30 June 2012

The Thirteenth Tale by Dianne Setterfield

The Thirteenth Tale-- 5 Stars

How could this book have been sitting, languishing on my shelves for so many years? How had I managed to deprive myself of such a story for so long? Its inexcusable, simple as that.

Upon suggestion from a fellow book-aholic on GoodReads, I picked up The Thirteenth Tale. I was not disappointed. We follow a young woman by the name of Margaret Lea, who is contacted by the author Vida Winter to write her biography. Margaret doesn't read books written by authors still among the living when there are so many others to read by authors who will never write again. However, she is intrigued by Ms. Winter and accepts the commission to "tell the truth".

The story unfolds of strange relationships, feral twins, a governess, a ghost, a garden and fire that destroyed it all. All too often, I found myself, or rather lost myself, in this telling of gothic strangeness and I loved it. I would come up from this story only to eat or drink and that begrudgingly. I stayed up late last night reading, it was well after two in the morning before I turned the last page and shut out the light. I've not done that in some time and it was a joy. Our protagonist, Margaret, left no stone unturned and even told us what happened to all the side characters in this tale, something that most authors don't bother to do. I had to find out what happened to everyone.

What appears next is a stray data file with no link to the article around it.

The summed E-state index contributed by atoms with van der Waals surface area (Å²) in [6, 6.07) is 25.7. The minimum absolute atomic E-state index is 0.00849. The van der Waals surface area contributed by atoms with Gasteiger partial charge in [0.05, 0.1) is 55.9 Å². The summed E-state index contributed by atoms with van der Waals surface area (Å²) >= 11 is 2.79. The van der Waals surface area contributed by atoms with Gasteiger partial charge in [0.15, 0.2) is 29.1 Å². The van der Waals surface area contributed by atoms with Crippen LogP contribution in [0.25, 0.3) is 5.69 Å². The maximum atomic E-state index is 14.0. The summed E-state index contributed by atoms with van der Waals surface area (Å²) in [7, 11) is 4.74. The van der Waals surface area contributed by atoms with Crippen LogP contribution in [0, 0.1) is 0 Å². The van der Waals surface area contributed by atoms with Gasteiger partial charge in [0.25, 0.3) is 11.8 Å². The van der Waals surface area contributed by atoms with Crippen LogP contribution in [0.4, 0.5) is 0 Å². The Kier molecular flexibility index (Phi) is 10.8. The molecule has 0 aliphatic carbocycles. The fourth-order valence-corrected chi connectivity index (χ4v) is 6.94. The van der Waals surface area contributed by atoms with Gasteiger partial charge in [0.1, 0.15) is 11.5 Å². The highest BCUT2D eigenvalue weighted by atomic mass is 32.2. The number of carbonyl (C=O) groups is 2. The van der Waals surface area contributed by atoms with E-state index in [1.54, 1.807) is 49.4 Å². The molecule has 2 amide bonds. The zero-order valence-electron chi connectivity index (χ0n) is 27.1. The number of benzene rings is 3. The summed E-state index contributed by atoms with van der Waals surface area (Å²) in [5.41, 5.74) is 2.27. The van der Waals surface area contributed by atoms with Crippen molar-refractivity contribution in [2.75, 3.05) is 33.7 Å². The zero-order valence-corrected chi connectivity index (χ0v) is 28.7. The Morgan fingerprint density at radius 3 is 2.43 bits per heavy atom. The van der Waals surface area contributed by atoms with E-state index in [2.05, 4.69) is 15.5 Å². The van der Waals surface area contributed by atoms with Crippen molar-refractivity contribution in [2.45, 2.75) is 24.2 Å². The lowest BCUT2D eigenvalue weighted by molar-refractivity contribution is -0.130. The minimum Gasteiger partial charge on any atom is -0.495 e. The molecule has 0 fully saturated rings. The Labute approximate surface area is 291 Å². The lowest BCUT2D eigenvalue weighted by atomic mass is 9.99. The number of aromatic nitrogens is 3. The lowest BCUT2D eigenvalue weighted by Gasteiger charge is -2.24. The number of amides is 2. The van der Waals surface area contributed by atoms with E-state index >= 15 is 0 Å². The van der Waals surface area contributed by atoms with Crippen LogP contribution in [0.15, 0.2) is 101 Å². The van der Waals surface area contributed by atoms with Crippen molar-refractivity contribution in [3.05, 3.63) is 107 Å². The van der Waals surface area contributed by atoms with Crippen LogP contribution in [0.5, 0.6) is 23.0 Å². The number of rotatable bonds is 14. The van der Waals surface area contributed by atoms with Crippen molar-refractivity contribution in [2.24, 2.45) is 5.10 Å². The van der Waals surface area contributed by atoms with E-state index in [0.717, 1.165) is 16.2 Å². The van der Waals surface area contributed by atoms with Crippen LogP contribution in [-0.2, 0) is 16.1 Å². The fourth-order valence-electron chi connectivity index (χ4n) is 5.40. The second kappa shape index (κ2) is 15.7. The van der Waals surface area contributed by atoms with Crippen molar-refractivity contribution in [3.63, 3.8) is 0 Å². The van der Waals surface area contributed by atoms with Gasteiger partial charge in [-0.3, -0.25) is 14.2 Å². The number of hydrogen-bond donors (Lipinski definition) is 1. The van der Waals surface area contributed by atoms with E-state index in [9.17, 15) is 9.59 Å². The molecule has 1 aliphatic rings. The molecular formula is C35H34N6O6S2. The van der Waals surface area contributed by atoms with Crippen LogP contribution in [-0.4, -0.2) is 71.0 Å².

The Thirteenth Tale pulls you with a strange magnetic force into the pages of the story and doesn't let you go. You find yourself thinking about the characters long after you've had to set the book down and go back to work. You find yourself wondering what is going to happen next. Will Margaret finish the commission before time runs out? Will we ever know what really happened in that house so long ago? Will Margaret find the peace she is looking for? Questions such as these haunt you until you reach the last page and smile at the complete story, happy that everything worked out in the end even if it wasn't how you thought. In a rare fashion, I actually cried when this novel reached its conclusion. I was sad that the story was over.

There are books that we find a few times in our lives, if we are very fortunate, that have a power over us, that mystical power of a story. It fills us, guides us down it's own path and when we reach the end of that journey, we are left feeling a sense of both joy at completion and sadness that these characters we have met will go on without us. You see, their story is over for now and ours must continue. We have to say good-bye and good-byes are rarely kind and happy affairs in their entirety, but a cloud of sadness always lingers. Always, and I wouldn't change it for anything.

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